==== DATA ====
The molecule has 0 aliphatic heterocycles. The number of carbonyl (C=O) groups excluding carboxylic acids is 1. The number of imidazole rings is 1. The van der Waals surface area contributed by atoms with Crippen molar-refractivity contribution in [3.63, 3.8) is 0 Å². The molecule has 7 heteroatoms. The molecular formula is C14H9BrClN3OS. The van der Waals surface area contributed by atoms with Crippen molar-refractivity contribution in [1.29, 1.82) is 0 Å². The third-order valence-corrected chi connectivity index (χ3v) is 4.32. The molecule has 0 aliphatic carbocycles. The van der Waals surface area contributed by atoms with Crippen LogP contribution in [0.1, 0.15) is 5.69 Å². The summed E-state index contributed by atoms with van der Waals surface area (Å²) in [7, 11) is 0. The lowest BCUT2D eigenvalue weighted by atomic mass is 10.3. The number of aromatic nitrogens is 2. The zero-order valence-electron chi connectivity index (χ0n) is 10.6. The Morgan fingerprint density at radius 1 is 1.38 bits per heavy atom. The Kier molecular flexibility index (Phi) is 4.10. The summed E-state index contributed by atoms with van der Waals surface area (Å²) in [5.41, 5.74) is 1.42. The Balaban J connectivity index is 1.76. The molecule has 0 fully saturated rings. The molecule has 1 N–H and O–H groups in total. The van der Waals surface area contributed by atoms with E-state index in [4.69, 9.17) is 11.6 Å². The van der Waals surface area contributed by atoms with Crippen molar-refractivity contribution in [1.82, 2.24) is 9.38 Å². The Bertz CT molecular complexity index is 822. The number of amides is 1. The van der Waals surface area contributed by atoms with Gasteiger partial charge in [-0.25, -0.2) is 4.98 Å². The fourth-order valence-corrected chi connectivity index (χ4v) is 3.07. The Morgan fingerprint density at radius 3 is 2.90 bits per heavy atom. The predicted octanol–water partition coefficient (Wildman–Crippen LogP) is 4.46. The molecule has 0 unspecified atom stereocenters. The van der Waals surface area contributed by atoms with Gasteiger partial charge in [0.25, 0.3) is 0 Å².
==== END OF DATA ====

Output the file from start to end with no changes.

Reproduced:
The molecule has 0 aliphatic heterocycles. The number of carbonyl (C=O) groups excluding carboxylic acids is 1. The number of imidazole rings is 1. The van der Waals surface area contributed by atoms with Crippen molar-refractivity contribution in [3.63, 3.8) is 0 Å². The molecule has 7 heteroatoms. The molecular formula is C14H9BrClN3OS. The van der Waals surface area contributed by atoms with Crippen molar-refractivity contribution in [1.29, 1.82) is 0 Å². The third-order valence-corrected chi connectivity index (χ3v) is 4.32. The molecule has 0 aliphatic carbocycles. The van der Waals surface area contributed by atoms with Crippen LogP contribution in [0.1, 0.15) is 5.69 Å². The summed E-state index contributed by atoms with van der Waals surface area (Å²) in [7, 11) is 0. The lowest BCUT2D eigenvalue weighted by atomic mass is 10.3. The number of aromatic nitrogens is 2. The zero-order valence-electron chi connectivity index (χ0n) is 10.6. The Morgan fingerprint density at radius 1 is 1.38 bits per heavy atom. The Kier molecular flexibility index (Phi) is 4.10. The summed E-state index contributed by atoms with van der Waals surface area (Å²) in [5.41, 5.74) is 1.42. The Balaban J connectivity index is 1.76. The molecule has 0 fully saturated rings. The molecule has 1 N–H and O–H groups in total. The van der Waals surface area contributed by atoms with E-state index in [4.69, 9.17) is 11.6 Å². The van der Waals surface area contributed by atoms with Crippen molar-refractivity contribution in [1.82, 2.24) is 9.38 Å². The Bertz CT molecular complexity index is 822. The number of amides is 1. The van der Waals surface area contributed by atoms with Gasteiger partial charge in [-0.25, -0.2) is 4.98 Å². The fourth-order valence-corrected chi connectivity index (χ4v) is 3.07. The Morgan fingerprint density at radius 3 is 2.90 bits per heavy atom. The predicted octanol–water partition coefficient (Wildman–Crippen LogP) is 4.46. The molecule has 0 unspecified atom stereocenters. The van der Waals surface area contributed by atoms with Gasteiger partial charge in [0.25, 0.3) is 0 Å².